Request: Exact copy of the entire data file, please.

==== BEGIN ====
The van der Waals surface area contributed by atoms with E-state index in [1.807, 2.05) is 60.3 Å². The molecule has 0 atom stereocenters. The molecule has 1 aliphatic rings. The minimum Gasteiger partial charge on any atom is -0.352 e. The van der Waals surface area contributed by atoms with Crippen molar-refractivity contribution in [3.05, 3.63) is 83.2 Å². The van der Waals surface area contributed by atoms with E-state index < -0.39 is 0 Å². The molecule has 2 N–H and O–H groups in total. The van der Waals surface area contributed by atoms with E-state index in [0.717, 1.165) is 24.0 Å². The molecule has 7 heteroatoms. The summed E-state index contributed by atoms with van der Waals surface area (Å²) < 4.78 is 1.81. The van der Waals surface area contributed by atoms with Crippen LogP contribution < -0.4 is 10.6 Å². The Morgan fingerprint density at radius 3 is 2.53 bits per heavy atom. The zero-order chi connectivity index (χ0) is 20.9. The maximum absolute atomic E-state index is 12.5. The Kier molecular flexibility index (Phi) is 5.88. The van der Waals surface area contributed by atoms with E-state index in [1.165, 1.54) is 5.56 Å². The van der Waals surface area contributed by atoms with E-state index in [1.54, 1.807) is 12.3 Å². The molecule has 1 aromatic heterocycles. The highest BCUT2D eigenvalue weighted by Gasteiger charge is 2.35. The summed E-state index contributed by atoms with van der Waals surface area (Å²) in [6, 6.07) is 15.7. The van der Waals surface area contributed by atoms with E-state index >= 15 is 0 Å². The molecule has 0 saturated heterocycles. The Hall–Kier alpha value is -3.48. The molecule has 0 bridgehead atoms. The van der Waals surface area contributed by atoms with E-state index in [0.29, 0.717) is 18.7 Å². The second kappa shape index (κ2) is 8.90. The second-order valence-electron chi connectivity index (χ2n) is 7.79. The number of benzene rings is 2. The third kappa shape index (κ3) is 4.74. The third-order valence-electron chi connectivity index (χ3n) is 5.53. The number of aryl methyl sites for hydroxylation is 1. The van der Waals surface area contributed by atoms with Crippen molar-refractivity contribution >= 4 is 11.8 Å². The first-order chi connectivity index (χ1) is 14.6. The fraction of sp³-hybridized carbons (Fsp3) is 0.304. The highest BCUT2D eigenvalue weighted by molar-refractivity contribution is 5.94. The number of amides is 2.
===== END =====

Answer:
The van der Waals surface area contributed by atoms with E-state index in [1.807, 2.05) is 60.3 Å². The molecule has 0 atom stereocenters. The molecule has 1 aliphatic rings. The minimum Gasteiger partial charge on any atom is -0.352 e. The van der Waals surface area contributed by atoms with Crippen molar-refractivity contribution in [3.05, 3.63) is 83.2 Å². The van der Waals surface area contributed by atoms with E-state index < -0.39 is 0 Å². The molecule has 2 N–H and O–H groups in total. The van der Waals surface area contributed by atoms with E-state index in [0.717, 1.165) is 24.0 Å². The molecule has 7 heteroatoms. The summed E-state index contributed by atoms with van der Waals surface area (Å²) < 4.78 is 1.81. The van der Waals surface area contributed by atoms with Crippen LogP contribution < -0.4 is 10.6 Å². The Morgan fingerprint density at radius 3 is 2.53 bits per heavy atom. The zero-order chi connectivity index (χ0) is 20.9. The maximum absolute atomic E-state index is 12.5. The Kier molecular flexibility index (Phi) is 5.88. The van der Waals surface area contributed by atoms with E-state index in [1.165, 1.54) is 5.56 Å². The van der Waals surface area contributed by atoms with E-state index in [1.54, 1.807) is 12.3 Å². The molecule has 1 aromatic heterocycles. The highest BCUT2D eigenvalue weighted by Gasteiger charge is 2.35. The summed E-state index contributed by atoms with van der Waals surface area (Å²) in [6, 6.07) is 15.7. The van der Waals surface area contributed by atoms with E-state index >= 15 is 0 Å². The molecule has 0 saturated heterocycles. The Hall–Kier alpha value is -3.48. The molecule has 0 bridgehead atoms. The van der Waals surface area contributed by atoms with E-state index in [0.29, 0.717) is 18.7 Å². The second kappa shape index (κ2) is 8.90. The second-order valence-electron chi connectivity index (χ2n) is 7.79. The number of benzene rings is 2. The third kappa shape index (κ3) is 4.74. The third-order valence-electron chi connectivity index (χ3n) is 5.53. The number of aryl methyl sites for hydroxylation is 1. The van der Waals surface area contributed by atoms with Crippen molar-refractivity contribution >= 4 is 11.8 Å². The first-order chi connectivity index (χ1) is 14.6. The fraction of sp³-hybridized carbons (Fsp3) is 0.304. The highest BCUT2D eigenvalue weighted by molar-refractivity contribution is 5.94. The number of amides is 2.